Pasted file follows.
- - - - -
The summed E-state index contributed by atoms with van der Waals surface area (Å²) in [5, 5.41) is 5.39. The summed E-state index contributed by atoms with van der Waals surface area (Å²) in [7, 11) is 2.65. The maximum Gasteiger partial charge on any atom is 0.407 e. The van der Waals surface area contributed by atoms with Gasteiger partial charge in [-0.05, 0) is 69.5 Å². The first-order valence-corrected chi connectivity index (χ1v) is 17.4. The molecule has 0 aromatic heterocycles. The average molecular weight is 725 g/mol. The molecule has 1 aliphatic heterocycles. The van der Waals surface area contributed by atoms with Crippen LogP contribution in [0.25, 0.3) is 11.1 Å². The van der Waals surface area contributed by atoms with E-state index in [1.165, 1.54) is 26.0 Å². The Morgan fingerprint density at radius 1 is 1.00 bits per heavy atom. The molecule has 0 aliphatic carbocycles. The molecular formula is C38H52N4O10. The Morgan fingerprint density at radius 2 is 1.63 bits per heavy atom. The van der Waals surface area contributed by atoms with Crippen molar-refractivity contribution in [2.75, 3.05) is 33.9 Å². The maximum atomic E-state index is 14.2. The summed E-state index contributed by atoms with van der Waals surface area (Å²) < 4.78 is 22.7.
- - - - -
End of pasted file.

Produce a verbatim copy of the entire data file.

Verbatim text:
The summed E-state index contributed by atoms with van der Waals surface area (Å²) in [5, 5.41) is 5.39. The summed E-state index contributed by atoms with van der Waals surface area (Å²) in [7, 11) is 2.65. The maximum Gasteiger partial charge on any atom is 0.407 e. The van der Waals surface area contributed by atoms with Gasteiger partial charge in [-0.05, 0) is 69.5 Å². The first-order valence-corrected chi connectivity index (χ1v) is 17.4. The molecule has 0 aromatic heterocycles. The average molecular weight is 725 g/mol. The molecule has 1 aliphatic heterocycles. The van der Waals surface area contributed by atoms with Crippen LogP contribution in [0.25, 0.3) is 11.1 Å². The van der Waals surface area contributed by atoms with E-state index in [1.165, 1.54) is 26.0 Å². The Morgan fingerprint density at radius 1 is 1.00 bits per heavy atom. The molecule has 0 aliphatic carbocycles. The molecular formula is C38H52N4O10. The Morgan fingerprint density at radius 2 is 1.63 bits per heavy atom. The van der Waals surface area contributed by atoms with Crippen molar-refractivity contribution in [2.75, 3.05) is 33.9 Å². The maximum atomic E-state index is 14.2. The summed E-state index contributed by atoms with van der Waals surface area (Å²) < 4.78 is 22.7.